- DRF Bets
- Handicapping & PPsThoroughbred Past Performances
PicksReportsPremium NewsDigital PapersHorsemen's Products
- DRF Classic PDF PPs
- DRF Formulator PPs
- DRF EasyForm PPs
- Daily Racing Program PPs
- Equibase PPs
- TrackMaster PPs
- NewsCategoriesTrack Notes
- StorePast Performances
- Compare all DRF PPs
- DRF Formulator PPs
- DRF Classic PPs
- DRF EasyForm PPs
- Daily Racing Program PPs
- Expanded Closer Looks
- Equibase & Trackmaster PPs - Thoroughbred
Calder: Local trainers fear stall fees will drive horses out of Florida
MIAMI – The polarization of Florida horsemen and track management at Calder widened last week with the announcement that trainers will be charged a daily fee of $10 per stall beginning the day after the current meeting closes on Nov. 30 and continuing through the opening of the 2013 meet next April.
The decision to charge stall rent was the second new fee imposed on local horsemen this year. In July, Calder implemented a $5 daily charge for the dormitory rooms used to house backstretch workers. Those rooms had been rent free prior to this summer.
Calder, which is owned by Churchill Downs Inc., has traditionally kept its barn area open for training at no cost to horsemen during the winter months. But John Marshall, Vice President and General Manger of Racing at Calder, said a recent look at the track’s 2013 business plan and proposed budget uncovered the need to offset rising costs associated with operating the facility, which first opened in May of 1971.
“We’ve considered charging for stalls during the off season for the past few years but never felt the economic pressure to act upon it until now,” said Marshall. “We also don’t understand why there is an expectation from people in the industry that we should provide free stabling and free training when we’re not running live. The industry standard at most tracks is that when the track is not running live racing, they’ll either close or operate as a training center for a fee.”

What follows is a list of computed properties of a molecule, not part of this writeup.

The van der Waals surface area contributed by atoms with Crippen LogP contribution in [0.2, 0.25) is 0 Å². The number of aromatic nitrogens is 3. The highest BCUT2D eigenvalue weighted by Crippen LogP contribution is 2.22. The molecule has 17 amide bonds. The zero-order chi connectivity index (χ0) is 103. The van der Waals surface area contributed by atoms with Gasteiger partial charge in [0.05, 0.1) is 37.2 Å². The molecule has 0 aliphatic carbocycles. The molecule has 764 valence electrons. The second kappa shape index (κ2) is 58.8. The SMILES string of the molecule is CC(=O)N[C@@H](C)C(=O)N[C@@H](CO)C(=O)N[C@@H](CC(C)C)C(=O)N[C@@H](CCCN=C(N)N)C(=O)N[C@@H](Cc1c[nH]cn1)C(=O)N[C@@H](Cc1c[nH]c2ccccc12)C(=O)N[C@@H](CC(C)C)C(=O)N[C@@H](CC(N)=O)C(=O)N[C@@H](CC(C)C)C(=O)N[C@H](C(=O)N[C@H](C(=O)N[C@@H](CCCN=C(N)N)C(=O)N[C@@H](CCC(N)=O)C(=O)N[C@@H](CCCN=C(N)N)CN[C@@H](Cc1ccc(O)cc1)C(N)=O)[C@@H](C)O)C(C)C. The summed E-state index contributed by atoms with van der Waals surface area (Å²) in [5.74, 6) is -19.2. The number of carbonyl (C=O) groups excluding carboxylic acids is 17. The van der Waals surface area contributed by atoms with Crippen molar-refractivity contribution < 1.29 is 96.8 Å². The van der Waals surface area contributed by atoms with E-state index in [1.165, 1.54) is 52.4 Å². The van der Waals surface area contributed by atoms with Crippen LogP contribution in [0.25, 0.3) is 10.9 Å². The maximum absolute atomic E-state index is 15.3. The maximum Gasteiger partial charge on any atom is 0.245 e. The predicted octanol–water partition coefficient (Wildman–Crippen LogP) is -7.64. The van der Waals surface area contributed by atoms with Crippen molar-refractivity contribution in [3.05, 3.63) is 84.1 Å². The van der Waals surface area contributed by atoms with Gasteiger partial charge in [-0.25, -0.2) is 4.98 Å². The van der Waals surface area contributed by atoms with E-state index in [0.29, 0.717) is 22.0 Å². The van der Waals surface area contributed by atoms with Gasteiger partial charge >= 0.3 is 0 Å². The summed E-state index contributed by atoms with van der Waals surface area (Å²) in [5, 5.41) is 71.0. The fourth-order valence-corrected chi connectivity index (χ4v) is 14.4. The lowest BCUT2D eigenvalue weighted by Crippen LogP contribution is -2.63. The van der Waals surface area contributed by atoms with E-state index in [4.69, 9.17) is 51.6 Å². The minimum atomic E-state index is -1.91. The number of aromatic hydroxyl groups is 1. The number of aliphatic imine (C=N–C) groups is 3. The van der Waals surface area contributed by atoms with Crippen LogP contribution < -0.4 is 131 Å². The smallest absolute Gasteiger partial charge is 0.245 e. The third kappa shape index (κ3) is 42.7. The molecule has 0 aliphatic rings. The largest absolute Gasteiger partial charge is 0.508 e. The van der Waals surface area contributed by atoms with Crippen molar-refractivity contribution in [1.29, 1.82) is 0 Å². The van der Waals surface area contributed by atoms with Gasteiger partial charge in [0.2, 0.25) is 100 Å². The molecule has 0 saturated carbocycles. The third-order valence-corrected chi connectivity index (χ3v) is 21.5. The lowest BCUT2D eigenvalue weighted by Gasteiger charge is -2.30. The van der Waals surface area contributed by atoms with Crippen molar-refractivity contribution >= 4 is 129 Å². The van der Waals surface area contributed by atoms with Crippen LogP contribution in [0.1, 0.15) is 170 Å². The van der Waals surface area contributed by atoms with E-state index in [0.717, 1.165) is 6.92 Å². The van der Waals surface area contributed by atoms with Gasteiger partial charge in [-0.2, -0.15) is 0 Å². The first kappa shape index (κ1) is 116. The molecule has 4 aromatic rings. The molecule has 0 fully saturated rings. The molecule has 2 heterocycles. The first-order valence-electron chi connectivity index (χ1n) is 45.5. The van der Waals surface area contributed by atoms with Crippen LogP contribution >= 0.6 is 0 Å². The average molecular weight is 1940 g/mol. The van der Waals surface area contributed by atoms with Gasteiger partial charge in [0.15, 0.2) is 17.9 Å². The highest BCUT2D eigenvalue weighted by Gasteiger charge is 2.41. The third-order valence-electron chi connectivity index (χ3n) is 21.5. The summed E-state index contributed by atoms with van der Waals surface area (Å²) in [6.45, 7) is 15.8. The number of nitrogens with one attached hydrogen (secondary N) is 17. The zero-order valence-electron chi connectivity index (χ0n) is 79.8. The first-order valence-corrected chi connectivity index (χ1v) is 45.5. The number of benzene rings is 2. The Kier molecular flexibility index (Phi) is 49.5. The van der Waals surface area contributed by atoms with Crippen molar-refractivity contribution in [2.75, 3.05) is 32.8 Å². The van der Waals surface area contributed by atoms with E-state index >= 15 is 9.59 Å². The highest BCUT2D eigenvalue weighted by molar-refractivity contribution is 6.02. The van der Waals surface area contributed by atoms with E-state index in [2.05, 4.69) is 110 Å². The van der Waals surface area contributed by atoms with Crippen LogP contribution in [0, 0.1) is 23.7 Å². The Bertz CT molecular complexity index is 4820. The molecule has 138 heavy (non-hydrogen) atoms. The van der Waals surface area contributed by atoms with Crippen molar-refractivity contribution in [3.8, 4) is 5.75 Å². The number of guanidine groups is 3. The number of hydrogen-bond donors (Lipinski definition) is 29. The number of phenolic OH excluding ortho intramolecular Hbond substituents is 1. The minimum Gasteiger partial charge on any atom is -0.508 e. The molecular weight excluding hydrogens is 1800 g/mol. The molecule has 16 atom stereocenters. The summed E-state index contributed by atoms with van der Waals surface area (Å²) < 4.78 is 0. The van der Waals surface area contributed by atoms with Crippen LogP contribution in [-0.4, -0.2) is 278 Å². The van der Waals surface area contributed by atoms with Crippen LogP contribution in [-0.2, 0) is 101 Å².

Marshall said the decision to charge $10 per stall was based on both what Calder’s total costs would be to keep the stable area open for training during the winter along with the costs of stabling at surrounding training centers. Other local training centers, all of which charge stall rent, include Palm Meadows, Palm Beach Downs and Payson Park.
“Our other alternative would be to close the barn area altogether four weeks after the current meet ends, which we can do by contract, and re-open it six weeks prior to the 2013 season,” said Marshall. “If there is an acceptance of the fee and demand for us to remain open, we will. If people start defying the fee, we’ll have no alternative but to close for training during the winter. ”
Horsemen were outraged at the news of the stall fee, many fearing the charges could force them out of business, and the timing of the announcement, which came shortly after the deadline passed for filing stall applications for the 2012-2013 Gulfstream Park meet that opens Dec. 1.
“The bigger outfits might be able to pass these costs on to their owners, but the little guys can’t do that nor can they afford to absorb the cost themselves,” said Phil Combest, president of the Florida Horsemen’s Benevolent and Protective Association, who has seven horses stabled at Calder. “This will have a major impact on racing’s future here because if trainers decide to leave Calder and ship out of the area, they won’t be coming back. And I’ve already talked to three trainers who said they can’t afford to pay the fee and can’t go anywhere either. They’ll just have to get out of the game. Me included.”